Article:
the brain-that are all affected by the port wine stain. The skin involves the
port wine stain itself. The eye can involve glaucoma, and the brain can involve
"When I see a newborn with a port wine stain over the forehead, eye and/or
scalp, I will make sure that child sees an ophthalmologist immediately who can
treat any possible glaucoma and prevent them from losing their eyesight," states
Geronemus, who is also a clinical professor of dermatology at New York University
Port wine stains also thicken and get bumpier as patients get older. This can
be not only a cosmetic problem but also a functional problem because the bumps
have a tendency to bleed - or ulcerate - spontaneously.
Storm admits that she didn't even know positive outcomes in treating port wine
stains were possible. "I hadn't ever explored anything because of my past negative
experiences," she says.
Storm's first procedures began in third grade - procedures which are now considered
antiquated and even barbaric. Instead of improving her condition, these treatments
actually left Storm with quite a bit of scar tissue.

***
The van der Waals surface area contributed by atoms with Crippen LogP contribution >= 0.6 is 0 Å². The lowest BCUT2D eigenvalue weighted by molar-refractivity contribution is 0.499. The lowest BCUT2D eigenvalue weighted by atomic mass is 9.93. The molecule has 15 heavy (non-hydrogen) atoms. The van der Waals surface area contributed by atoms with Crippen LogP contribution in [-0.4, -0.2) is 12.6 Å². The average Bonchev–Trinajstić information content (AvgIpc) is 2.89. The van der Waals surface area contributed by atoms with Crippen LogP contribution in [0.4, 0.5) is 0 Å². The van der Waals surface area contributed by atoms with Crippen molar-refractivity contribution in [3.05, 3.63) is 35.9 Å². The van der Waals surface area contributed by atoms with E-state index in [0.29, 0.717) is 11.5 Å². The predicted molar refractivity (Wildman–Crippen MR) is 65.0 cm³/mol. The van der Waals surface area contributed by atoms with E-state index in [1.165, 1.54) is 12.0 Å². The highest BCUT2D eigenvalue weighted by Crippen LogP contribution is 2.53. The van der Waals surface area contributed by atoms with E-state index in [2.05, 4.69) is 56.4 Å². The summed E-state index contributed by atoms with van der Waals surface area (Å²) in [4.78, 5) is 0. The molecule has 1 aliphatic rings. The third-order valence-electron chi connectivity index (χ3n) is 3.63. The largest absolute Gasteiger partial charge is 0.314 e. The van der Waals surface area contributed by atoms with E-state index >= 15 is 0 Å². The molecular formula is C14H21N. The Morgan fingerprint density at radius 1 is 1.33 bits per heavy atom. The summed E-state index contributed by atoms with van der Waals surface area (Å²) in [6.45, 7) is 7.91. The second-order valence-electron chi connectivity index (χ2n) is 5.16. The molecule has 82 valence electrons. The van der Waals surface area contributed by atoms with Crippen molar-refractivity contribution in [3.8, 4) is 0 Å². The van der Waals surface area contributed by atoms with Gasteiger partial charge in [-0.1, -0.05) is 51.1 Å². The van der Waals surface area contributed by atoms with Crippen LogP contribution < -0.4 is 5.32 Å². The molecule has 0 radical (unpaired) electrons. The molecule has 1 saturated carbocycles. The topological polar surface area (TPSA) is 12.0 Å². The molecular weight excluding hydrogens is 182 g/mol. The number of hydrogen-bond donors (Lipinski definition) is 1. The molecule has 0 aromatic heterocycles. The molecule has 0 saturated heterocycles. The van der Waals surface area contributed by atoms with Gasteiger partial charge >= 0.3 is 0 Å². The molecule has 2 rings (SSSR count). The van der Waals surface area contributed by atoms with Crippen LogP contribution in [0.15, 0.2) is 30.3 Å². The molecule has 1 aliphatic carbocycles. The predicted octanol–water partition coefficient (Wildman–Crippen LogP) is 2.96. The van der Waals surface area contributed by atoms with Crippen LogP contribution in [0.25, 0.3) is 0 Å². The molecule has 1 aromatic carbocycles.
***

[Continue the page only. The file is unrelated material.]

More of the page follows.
"I had a serial excision - basically they tried to cut the birthmark off of
my face," Storm explains. "So they cut the skin out under the left eye where
the birthmark is and then stitch it up. I had that done twice. Each time the
doctor said it would be gone, but each time it regenerated as they do."
Dermabrasion followed the surgeries.
"I also had the area tattooed which required general anesthesia like the surgery,"
Storm recalls. "They tattooed this sort of milky-white color that wasn't anything
close to skin tone on top of my birthmark. Now I have some red and some white
below my eye, so it gives it that bruised sort of look."
In college Storm received a couple of laser surgeries which doctors promised
her would finally rid her of the birthmark. But the lasers were not advanced
like they are now, and Storm was left with third degree burns under her eye.
"I had to undergo burn recovery twice," Storm states. "The skin is quite heavily
scarred. It was very disappointing, because every time each procedure didn't
make it get better. So I gave up and really did nothing about it for twenty-some
But now treatments are producing far more positive results.
Laser, specifically the pulsed dye laser, is the treatment of choice for port
wine stains afflicting children. The pulsed dye laser is designed to treat blood
vessels only. It targets the blood vessel by penetrating the skin without producing